the Duke's next child were a girl, a
younger son would acceed to the
throne before her. It is only when
there are no sons, or when all sons
of a family have been "exhausted,"
he said, that a girl comes to reign.
Thus Victoria became queen only be-
cause she had no brothers.
Although Windsor is the family
name of the ruling house of England,
it has been so only since 1917, Pro-
fessor Cross said. From the time of
Victoria the family name had been
Wettin - taken from Albert of Sax-
ony,the Queen's consort - Professor
Cross related, but at the time of the
World War, not wishing to have a
German name, King George had it
changed to Windsor.
Professor Cross paid tribute to the
dead King George as "a very con-

scientious monarch. King George was
extremely well-informed about Brit-
ish affairs," Professor Cross said,
pointing out that the mourned mon-
arch frequently studied industrial
and social conditions in England.
"He was a man of tact and kindness,"
he added.
The chief claim of George V to a
high place among the multitudinous
monarchs of England, in the opinion
of Professor Cross, lies in his success
in having kept together so many far-
flung lands and heterogenous peoples
in the post-war period of social anda
political turmoil.

the crown as the chief link of the
They also brought difficulties in the
ccmestic situation, culminating in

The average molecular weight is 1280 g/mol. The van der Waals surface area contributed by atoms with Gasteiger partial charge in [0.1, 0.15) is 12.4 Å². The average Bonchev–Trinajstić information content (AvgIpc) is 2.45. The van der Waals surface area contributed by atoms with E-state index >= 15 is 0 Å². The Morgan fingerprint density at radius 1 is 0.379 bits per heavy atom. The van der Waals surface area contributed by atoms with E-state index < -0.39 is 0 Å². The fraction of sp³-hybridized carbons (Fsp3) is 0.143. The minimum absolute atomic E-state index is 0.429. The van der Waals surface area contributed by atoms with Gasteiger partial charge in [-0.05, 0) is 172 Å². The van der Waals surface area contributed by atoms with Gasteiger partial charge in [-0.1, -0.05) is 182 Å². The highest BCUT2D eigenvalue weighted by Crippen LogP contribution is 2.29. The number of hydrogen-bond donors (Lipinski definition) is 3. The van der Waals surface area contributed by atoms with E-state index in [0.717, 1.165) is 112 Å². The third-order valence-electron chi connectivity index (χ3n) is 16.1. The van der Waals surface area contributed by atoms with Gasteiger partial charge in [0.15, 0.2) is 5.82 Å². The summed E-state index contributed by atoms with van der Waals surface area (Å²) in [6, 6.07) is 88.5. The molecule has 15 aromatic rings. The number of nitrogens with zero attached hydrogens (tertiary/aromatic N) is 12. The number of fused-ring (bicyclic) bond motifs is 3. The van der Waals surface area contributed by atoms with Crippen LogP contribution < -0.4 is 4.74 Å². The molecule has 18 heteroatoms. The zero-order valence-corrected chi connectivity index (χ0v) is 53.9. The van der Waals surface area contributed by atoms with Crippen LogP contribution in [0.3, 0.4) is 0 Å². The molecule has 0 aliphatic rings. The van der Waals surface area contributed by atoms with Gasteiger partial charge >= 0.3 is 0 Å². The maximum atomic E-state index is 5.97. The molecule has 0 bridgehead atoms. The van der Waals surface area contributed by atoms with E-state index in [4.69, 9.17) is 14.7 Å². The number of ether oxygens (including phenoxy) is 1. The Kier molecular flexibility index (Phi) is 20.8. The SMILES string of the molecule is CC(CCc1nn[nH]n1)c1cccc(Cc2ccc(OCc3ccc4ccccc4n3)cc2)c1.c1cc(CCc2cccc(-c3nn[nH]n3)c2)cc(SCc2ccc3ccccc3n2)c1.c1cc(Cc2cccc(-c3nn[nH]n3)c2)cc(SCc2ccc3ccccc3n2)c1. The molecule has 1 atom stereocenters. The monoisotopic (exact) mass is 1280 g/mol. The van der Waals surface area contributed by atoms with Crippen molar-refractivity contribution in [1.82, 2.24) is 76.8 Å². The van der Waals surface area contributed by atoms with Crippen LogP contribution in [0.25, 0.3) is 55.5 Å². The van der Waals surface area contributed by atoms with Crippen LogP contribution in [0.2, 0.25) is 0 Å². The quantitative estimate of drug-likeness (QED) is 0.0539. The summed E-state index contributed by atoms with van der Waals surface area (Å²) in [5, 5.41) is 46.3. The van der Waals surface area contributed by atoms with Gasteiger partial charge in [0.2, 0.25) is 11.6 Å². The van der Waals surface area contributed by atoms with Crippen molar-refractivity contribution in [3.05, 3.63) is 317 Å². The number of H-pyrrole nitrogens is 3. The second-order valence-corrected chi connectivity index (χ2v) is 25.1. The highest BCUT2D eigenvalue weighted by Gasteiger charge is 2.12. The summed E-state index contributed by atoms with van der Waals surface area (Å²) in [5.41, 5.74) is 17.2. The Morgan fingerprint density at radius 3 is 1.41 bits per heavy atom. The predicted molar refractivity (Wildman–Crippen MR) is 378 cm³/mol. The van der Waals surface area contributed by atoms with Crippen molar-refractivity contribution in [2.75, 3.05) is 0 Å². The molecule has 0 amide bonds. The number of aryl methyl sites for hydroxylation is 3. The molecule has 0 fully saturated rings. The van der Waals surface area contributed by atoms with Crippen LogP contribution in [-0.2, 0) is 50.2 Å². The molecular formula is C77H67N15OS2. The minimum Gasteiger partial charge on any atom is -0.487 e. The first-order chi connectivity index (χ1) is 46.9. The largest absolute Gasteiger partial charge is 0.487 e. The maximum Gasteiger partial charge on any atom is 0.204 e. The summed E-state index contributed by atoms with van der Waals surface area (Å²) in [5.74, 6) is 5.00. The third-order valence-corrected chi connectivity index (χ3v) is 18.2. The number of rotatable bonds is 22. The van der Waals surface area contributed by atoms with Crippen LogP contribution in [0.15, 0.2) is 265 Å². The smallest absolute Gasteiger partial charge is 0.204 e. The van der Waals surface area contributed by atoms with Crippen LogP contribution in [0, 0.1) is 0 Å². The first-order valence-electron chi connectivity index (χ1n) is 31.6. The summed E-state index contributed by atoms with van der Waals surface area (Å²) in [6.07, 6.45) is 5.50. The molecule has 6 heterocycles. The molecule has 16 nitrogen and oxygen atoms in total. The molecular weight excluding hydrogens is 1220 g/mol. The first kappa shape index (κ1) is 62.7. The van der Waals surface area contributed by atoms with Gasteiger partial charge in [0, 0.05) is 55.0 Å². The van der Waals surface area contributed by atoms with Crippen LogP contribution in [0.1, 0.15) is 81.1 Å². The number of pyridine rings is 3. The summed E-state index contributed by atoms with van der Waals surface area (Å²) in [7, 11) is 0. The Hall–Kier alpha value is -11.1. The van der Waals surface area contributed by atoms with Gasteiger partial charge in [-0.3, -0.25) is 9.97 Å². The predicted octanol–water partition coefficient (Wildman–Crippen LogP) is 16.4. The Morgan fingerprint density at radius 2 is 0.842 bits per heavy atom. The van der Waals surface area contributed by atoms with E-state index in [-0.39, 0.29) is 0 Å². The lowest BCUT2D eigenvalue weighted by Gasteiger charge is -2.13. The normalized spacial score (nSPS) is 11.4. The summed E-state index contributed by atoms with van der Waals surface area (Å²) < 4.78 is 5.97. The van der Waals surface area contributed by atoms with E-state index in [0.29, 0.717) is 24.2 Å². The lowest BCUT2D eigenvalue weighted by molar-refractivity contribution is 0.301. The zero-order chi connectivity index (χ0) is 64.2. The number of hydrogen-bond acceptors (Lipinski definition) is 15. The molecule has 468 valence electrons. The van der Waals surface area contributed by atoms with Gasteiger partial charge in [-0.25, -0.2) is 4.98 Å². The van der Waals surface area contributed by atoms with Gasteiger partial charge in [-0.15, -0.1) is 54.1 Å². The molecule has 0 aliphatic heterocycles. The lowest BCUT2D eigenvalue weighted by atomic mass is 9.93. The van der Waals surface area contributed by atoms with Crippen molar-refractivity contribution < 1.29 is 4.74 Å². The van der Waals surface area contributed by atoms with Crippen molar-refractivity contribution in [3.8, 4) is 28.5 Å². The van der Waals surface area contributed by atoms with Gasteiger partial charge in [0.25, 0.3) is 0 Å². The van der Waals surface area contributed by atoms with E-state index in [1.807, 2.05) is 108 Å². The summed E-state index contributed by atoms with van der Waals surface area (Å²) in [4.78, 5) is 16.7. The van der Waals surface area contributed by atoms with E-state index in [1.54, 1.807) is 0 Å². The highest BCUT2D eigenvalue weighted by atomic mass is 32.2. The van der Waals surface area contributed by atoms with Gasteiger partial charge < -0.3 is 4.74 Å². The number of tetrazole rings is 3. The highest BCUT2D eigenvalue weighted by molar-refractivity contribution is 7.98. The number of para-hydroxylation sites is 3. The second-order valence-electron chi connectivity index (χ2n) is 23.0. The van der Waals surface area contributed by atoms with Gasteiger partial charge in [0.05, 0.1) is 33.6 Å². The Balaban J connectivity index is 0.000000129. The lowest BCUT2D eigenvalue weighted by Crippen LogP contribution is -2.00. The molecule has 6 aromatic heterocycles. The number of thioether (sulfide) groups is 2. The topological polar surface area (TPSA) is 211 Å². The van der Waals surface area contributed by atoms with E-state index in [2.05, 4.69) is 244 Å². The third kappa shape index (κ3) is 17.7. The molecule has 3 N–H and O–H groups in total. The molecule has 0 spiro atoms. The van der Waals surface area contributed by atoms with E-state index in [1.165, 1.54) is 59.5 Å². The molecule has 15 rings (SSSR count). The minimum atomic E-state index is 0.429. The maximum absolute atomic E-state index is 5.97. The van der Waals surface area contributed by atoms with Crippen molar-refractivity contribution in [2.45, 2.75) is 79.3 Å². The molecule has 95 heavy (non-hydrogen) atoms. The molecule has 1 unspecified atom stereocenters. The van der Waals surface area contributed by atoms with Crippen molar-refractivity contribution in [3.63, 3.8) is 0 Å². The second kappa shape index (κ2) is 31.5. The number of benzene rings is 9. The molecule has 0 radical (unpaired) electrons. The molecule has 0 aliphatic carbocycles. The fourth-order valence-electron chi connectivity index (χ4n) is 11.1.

the general strike of 1926 which par-
alyzed industry and even threatened
a social revolution.
Illness Endangers Life
But the country as a whole held
firm to the respect it had awys shown
to the king and the political crisis
p: ssed to be succeeded by a greater
crisis, his serious illness.
This started in November, 1928,
bhen a chill believed to have been
caught on Armistice Sunday, when he
stood bareheaded in the 'rain during
the ceremony at the Cenotaph, de-
I velped into fever and some conges-
.on of one lung. '
In December counsellors of state
were appointed; an operation was
performed to drain the right side of
the king's chest. Back on his feet
again, he suffered two relapses, an
abscess having formed under the
site of the operation scar.
A second operation was subsequent-
;y performed and portions of two ribs
were removed to drain the abscess.
Recovery was rapid but it was not
until January, 1930, that he fulfilled
his first public engagement by open-
ing the London naval conference.
Gradually he extended the range of
his activities and his health remained
satisfactory except for attacks of
rheumatism which kept him from
attending royal courts in 1930 and
Marries Brother's Fiancee
King George, whose full name was
George Frederick Ernest Albert, sec-
ond son of King Edward VII and
Queen Alexandra, then Prince and
Princess of Wales, was born June 3,